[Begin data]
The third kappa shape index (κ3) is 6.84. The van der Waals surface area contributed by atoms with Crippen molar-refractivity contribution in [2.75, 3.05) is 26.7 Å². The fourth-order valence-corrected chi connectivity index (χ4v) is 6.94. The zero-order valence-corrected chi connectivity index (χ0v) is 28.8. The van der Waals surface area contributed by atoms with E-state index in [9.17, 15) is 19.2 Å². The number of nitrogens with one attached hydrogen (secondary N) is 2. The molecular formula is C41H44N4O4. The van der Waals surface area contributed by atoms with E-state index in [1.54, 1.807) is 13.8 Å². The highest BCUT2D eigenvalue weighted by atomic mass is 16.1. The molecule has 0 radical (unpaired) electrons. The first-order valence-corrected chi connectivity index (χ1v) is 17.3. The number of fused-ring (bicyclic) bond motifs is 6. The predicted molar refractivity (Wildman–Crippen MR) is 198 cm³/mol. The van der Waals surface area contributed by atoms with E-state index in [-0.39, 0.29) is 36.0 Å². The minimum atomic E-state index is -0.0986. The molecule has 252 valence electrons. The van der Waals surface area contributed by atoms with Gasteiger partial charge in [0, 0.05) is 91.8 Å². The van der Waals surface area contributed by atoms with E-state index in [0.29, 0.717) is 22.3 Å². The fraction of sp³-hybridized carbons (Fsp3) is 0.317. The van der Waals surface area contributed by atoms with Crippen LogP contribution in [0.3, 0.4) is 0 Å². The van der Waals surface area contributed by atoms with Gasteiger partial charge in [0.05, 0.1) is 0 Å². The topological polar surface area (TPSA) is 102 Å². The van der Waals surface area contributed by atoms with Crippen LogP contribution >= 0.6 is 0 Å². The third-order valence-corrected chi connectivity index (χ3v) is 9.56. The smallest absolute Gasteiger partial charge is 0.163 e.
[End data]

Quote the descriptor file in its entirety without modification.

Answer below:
The third kappa shape index (κ3) is 6.84. The van der Waals surface area contributed by atoms with Crippen molar-refractivity contribution in [2.75, 3.05) is 26.7 Å². The fourth-order valence-corrected chi connectivity index (χ4v) is 6.94. The zero-order valence-corrected chi connectivity index (χ0v) is 28.8. The van der Waals surface area contributed by atoms with E-state index in [9.17, 15) is 19.2 Å². The number of nitrogens with one attached hydrogen (secondary N) is 2. The molecular formula is C41H44N4O4. The van der Waals surface area contributed by atoms with E-state index in [1.54, 1.807) is 13.8 Å². The highest BCUT2D eigenvalue weighted by atomic mass is 16.1. The molecule has 0 radical (unpaired) electrons. The first-order valence-corrected chi connectivity index (χ1v) is 17.3. The number of fused-ring (bicyclic) bond motifs is 6. The predicted molar refractivity (Wildman–Crippen MR) is 198 cm³/mol. The van der Waals surface area contributed by atoms with E-state index in [-0.39, 0.29) is 36.0 Å². The minimum atomic E-state index is -0.0986. The molecule has 252 valence electrons. The van der Waals surface area contributed by atoms with Gasteiger partial charge in [0, 0.05) is 91.8 Å². The van der Waals surface area contributed by atoms with E-state index in [0.29, 0.717) is 22.3 Å². The fraction of sp³-hybridized carbons (Fsp3) is 0.317. The van der Waals surface area contributed by atoms with Crippen LogP contribution in [0.3, 0.4) is 0 Å². The van der Waals surface area contributed by atoms with Gasteiger partial charge in [0.05, 0.1) is 0 Å². The topological polar surface area (TPSA) is 102 Å². The van der Waals surface area contributed by atoms with Crippen LogP contribution >= 0.6 is 0 Å². The third-order valence-corrected chi connectivity index (χ3v) is 9.56. The smallest absolute Gasteiger partial charge is 0.163 e.